Tuesday, March 30, 2010

Curmudgeon says nice things about the Postal Service?

The U.S. Postal Service is in the news again these days because its Board of Governors has recommended the elimination of Saturday mail service as a means to cut costs. It's not a done deal: The unions are opposed and Congress would have to approve the change -- but it may happen.

The cuts would mean that people would get bills only five days a week instead of six... and that would be nice... but that's not the "nice things" I want to talk about this morning.

Instead, I want to talk about service. Good service. I've had two occasions recently to stop in at different post offices and, both times, received prompt and courteous service.

Stop laughing! I'm serious!

I recently had occasion to send a gift of baby clothes. My wife boxed them up and I took them over to our local post office -- on a Saturday morning. The line was short. The lady at the counter was friendly. Of course, she did have to ask if I was sending anything dangerous. I said baby clothes aren't dangerous until worn by a baby. And then only if the diaper leaks. The lady laughed politely and explained my shipping options. I selected the less expensive one -- which would put the package in the hands of its recipients by the following Monday anyway, Tuesday at the latest, and was on my way in five minutes. Not bad, right?

The other instance is even better: I had occasion recently to file a Petition for Leave to Appeal (PLA) to the Illinois Supreme Court. Though that court has a satellite office in Chicago, it does not accept filings there. These must be made in Springfield, the state capital. It's a bulky package -- 20 copies of the brief must be sent (21 if you want a stamped copy, and you must include a self-addressed, stamped envelope -- SASE -- for that) and the check for the filing fee and the letter to the Clerk requesting the filing and the copies earmarked for opposing counsel... it was a lot of paper to juggle. In fact, just carrying over the load from the printer, just a couple of blocks away, was enough to put me in a sweat.

Also, filing a PLA is not a happy thing. The party that loses in the Appellate Court -- my client in this case -- has the option to make the attempt -- but the odds against the court taking the case are staggering. In a typical court term, less than 2% of all PLA's are accepted for review -- sometimes as few as 1%.

Finally, there is limited time to file a PLA. Once the client decides to make the attempt -- and the lawyer has fully disclosed that, in authorizing a PLA, the client may be just throwing good money after bad -- the appellate lawyer must try and write a compelling brief that would make this case stand out from all the many others clamoring for the Supreme Court's attention. This takes time. Whatever time is allowed for under the rules is almost certain to be used up almost to the minute in crafting the brief. Illinois follows the "mailbox rule" -- which means that a brief mailed on the deadline day will be considered received as of that day. This is just the opposite of the rule followed by every charge card issuer in the nation.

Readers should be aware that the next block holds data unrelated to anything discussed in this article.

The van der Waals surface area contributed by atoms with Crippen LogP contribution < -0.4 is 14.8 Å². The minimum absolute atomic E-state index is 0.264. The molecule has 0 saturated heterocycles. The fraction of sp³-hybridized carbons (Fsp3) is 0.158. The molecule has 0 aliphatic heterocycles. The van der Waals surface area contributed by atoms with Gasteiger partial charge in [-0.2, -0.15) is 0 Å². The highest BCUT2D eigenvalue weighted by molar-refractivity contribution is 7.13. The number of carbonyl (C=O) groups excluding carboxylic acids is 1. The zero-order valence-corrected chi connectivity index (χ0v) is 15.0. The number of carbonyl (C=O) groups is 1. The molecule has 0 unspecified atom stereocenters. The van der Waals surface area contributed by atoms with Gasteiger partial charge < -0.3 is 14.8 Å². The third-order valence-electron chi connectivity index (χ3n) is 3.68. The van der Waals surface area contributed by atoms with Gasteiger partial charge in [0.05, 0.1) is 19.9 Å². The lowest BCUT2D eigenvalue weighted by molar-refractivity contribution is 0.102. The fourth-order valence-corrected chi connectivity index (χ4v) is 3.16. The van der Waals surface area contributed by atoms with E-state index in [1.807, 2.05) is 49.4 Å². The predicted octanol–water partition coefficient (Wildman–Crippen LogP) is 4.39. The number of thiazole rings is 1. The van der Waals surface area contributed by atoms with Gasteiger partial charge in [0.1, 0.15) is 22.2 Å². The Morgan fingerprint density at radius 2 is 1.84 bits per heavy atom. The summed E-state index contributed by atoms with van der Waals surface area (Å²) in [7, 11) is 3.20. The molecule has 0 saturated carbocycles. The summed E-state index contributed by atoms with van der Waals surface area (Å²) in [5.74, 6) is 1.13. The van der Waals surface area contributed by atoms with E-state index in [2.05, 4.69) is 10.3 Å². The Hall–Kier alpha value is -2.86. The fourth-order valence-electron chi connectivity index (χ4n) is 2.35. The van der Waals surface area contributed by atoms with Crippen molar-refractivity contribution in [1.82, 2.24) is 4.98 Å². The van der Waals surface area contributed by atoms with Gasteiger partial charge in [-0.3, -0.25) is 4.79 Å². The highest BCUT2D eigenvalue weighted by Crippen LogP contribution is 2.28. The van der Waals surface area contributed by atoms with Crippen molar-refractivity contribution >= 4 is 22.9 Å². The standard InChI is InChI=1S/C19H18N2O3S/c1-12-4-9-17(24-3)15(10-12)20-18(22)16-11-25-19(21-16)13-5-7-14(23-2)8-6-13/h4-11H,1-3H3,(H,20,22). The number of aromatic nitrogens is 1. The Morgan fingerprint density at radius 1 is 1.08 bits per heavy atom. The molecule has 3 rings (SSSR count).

Anyway, I came huffing and puffing into the branch station at the Thompson Center, tired and with a bad attitude, and box full of briefs. I had envelopes prepared for the briefs to be sent to opposing counsel -- the rule says they only need three. The box I had was too big for 21 briefs and I was hoping to use one of those express mail boxes advertised on TV ("if it fits, it ships"). I saw a display and tried to guess what I needed.

I was soon intercepted by a postal employee.

Her job is to keep the line moving (downtown, on a weekday, there's always a line). She asked me what I wanted to do and I told her. I was not surprised, of course, when she told me I was doing it all wrong.

But then she helped me. She got me the right box. She even directed me to a particular line so I could get the right postage for my SASE. She was friendly. The lady at the window was friendly. This trip took longer than five minutes -- but not a minute longer than necessary.

I suppose these various postal employees may have seen in me a kindred (read: equally grouchy) spirit and that I may have received good service because of that.

But I don't think so.

Imagine: The Postal Service is in danger of going under just when it becomes customer-friendly. Is this a case of too little, maybe too late? Or does it mean that, deep down, people would rather be treated like dirt? Gosh, I hope not.

1 comment:

Empress Bee (of the high sea) said...

wow. i have never seen the likes! i have been in postal purgetory several times with mail forwarding to podunk and back to west palm beach going in a circle and never being delivered. i think they should deliver once a week. that's plenty.

smiles, bee